Orientation and Getting Started
Early Development of the Legislative Branch and the Problem of Representation
Enumerated Powers of Congress
Implied, Expansive, and Limited Powers
The Two Congresses: Representation and Lawmaking
Bicameralism
Separation of Powers and Interaction between the Branches
Institutional Development and Change
Congress and the American People

The House of Representatives

The “People’s” House of Representatives in Constitutional Context

The representational differences between the House and Senate stem from the different term lengths, qualifications for office, and electoral constituencies defined in the Constitution. 

Voter and Member Qualifications in the House of Representatives

Article I, Section 2, Clause 1 states that members of the House shall serve two year terms and “the electors in each state shall have the qualifications requisite for electors of the most numerous branch of the state legislature.” Under Article I, Section 2, Clause 2, members must “have attained the age of twenty-five years, and been seven years a Citizen of the United States, “ and “…when elected, be an inhabitant of that State in which he shall be chosen.”

Although Madison thought it was difficult to determine exactly how long a term is best for members of the House, experience in state legislatures had shown that a term of one year or less was too short. He thus refuted the Anti-Federalist claim that “where annual elections end, tyranny begins.” (Federalist, No. 53) The two-year term length met the essential criterion of being “frequent” enough for a republican form of government while also allowing representatives to gain the experience needed to gain the “practical knowledge” to perform their service. In Federalist, No. 52, Madison writes: “As it is essential to liberty that the government in general should have a common interest with the people, so it is particularly essential that the branch of it under consideration should have an immediate dependence on, and an intimate sympathy with, the people. Frequent elections are unquestionably the only policy by which this dependence and sympathy can be effectually secured.” Popular elections to the House were an essential part of the checks on governmental power: “A dependence on the people is, no doubt, the primary control on government…”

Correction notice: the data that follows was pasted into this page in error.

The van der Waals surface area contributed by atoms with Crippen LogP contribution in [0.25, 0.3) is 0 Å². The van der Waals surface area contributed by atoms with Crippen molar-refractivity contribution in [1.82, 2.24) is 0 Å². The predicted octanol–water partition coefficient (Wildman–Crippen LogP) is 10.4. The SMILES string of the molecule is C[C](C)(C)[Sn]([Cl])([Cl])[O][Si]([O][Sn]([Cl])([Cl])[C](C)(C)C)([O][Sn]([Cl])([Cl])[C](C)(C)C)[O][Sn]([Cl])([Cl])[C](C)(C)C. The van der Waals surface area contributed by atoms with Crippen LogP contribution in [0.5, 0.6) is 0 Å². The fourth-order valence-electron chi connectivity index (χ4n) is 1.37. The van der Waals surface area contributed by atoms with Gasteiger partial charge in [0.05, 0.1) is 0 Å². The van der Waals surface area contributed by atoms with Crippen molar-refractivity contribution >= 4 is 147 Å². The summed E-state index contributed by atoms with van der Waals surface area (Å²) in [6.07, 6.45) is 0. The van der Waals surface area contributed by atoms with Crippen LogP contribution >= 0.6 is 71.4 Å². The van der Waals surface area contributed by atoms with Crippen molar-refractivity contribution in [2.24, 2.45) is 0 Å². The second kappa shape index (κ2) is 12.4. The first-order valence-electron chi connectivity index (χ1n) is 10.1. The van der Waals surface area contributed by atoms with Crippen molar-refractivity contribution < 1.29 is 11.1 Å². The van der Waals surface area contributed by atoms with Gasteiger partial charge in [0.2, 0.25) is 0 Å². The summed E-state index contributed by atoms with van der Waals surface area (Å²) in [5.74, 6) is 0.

Madison explained that using state constitutional guidelines for identifying electors was “the best that lay within their [the States] option.” (Federalist, No. 52) The states would not accept, and the Convention delegates could not have settled upon, a “uniform rule” for electors from every state. At the same time, since the qualifications of electors are “fixed by the State constitutions, it is not alterable by the state governments, and it cannot be feared that the people of the states will alter this part of their constitutions in such a manner as to abridge the rights secured to them by the federal Constitution.” (Federalist, No. 52)

Both the age limit and number of years as a citizen were proposed at the Convention by George Mason of Virginia and settled upon after a modest debate. During ratification, Madison pointed out that those minimum and uniform qualifications left plenty of room for a wide range of talented individuals to be elected to the House: “Under these reasonable limitations, the door of this part of the federal government is open to merit of every description, whether native or adoptive, whether young or old, and without regard to poverty or wealth, or to any particular profession of religious faith.” (Federalist, No. 52)